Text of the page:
Perhaps the biggest difference between defending a criminal case in federal court versus trial courts in Georgia is the sentencing guidelines. The federal sentencing guidelines manual is complex, it includes over 500 pages of rules and formulas.
Often, to determine whether to go to trial, a person accused of a federal crime must be informed of the likely outcome of a plea and of trial. This is how one makes an informed decision. I have practiced as a federal prosecutor and private attorney since 2000. I have seen changes that have significantly affected the sentencing guidelines. The most significant change came in 2005 when the Unites States Supreme Court found that the guidelines would no longer be deemed mandatory (the “Booker” case). Prior to Booker, judges were largely compelled to follow the guidelines. Federal judges lacked discretion to determine what is a fair sentence. Lawyers were left to argue for a sentence within a narrow “guideline range.”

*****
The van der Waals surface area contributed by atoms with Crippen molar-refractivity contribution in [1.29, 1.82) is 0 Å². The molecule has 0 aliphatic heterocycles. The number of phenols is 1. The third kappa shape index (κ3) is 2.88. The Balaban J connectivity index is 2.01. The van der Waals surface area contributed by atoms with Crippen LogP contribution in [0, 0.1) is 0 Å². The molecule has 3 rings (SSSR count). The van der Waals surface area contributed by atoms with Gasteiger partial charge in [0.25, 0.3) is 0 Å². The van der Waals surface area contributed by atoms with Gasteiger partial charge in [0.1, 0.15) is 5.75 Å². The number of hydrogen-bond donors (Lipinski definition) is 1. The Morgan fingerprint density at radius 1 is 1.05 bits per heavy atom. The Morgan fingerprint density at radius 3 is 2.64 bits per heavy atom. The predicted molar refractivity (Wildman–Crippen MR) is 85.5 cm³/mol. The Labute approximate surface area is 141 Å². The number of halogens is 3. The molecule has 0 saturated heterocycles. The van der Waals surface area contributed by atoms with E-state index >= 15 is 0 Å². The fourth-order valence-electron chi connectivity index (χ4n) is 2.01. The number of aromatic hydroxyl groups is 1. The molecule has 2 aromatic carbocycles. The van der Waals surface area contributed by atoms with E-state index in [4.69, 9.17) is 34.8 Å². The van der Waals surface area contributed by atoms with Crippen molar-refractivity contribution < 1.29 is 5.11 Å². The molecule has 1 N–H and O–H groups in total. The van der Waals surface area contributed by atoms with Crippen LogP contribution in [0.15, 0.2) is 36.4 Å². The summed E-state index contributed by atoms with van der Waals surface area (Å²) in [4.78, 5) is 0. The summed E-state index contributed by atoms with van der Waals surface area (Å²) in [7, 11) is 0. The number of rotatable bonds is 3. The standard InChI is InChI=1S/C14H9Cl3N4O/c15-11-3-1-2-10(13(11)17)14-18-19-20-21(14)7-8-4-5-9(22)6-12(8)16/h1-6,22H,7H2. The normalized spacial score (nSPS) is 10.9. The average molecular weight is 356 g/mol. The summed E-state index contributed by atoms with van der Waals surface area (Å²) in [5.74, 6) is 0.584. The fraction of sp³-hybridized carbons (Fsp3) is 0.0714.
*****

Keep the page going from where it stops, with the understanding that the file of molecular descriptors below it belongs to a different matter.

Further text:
Today, federal judges have discretion and the lawyers advocating for clients are critical. A lawyer who has mastered the guidelines must first strive to place a client at the lowest possible guideline level. Then, the skilled attorney can argue for a “reasonable sentence” below the sentencing guideline range.
If you’d like to read the federal sentencing guidelines for yourself, they may be found at https://www.ussc.gov/guidelines.
The sentencing guidelines are one of the two most critical factors in determining what a sentence will likely be. The other is mandatory minimum sentences. I will discuss that in my next blog.